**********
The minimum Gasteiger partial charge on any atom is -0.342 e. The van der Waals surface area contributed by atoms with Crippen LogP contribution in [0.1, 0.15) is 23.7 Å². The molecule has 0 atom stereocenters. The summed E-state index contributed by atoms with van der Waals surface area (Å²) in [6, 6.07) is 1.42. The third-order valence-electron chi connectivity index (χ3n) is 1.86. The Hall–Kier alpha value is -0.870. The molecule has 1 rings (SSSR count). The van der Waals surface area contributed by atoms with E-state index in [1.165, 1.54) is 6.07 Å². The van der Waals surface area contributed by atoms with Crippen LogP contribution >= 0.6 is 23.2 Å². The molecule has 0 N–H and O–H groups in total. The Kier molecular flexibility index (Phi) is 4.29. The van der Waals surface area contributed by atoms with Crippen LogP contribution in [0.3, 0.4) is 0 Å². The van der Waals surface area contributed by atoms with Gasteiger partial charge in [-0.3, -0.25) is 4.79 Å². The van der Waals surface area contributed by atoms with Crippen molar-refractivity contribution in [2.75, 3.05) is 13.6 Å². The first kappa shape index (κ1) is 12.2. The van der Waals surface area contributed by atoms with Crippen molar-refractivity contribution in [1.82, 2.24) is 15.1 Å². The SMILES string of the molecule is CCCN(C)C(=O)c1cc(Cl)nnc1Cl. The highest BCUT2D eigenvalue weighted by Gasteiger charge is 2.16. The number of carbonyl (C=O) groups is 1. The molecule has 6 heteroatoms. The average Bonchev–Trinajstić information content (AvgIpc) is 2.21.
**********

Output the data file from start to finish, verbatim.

The minimum Gasteiger partial charge on any atom is -0.342 e. The van der Waals surface area contributed by atoms with Crippen LogP contribution in [0.1, 0.15) is 23.7 Å². The molecule has 0 atom stereocenters. The summed E-state index contributed by atoms with van der Waals surface area (Å²) in [6, 6.07) is 1.42. The third-order valence-electron chi connectivity index (χ3n) is 1.86. The Hall–Kier alpha value is -0.870. The molecule has 1 rings (SSSR count). The van der Waals surface area contributed by atoms with E-state index in [1.165, 1.54) is 6.07 Å². The van der Waals surface area contributed by atoms with Crippen LogP contribution >= 0.6 is 23.2 Å². The molecule has 0 N–H and O–H groups in total. The Kier molecular flexibility index (Phi) is 4.29. The van der Waals surface area contributed by atoms with Crippen LogP contribution in [0.3, 0.4) is 0 Å². The van der Waals surface area contributed by atoms with Gasteiger partial charge in [-0.3, -0.25) is 4.79 Å². The van der Waals surface area contributed by atoms with Crippen molar-refractivity contribution in [2.75, 3.05) is 13.6 Å². The first kappa shape index (κ1) is 12.2. The van der Waals surface area contributed by atoms with Crippen molar-refractivity contribution in [1.82, 2.24) is 15.1 Å². The SMILES string of the molecule is CCCN(C)C(=O)c1cc(Cl)nnc1Cl. The highest BCUT2D eigenvalue weighted by Gasteiger charge is 2.16. The number of carbonyl (C=O) groups is 1. The molecule has 6 heteroatoms. The average Bonchev–Trinajstić information content (AvgIpc) is 2.21.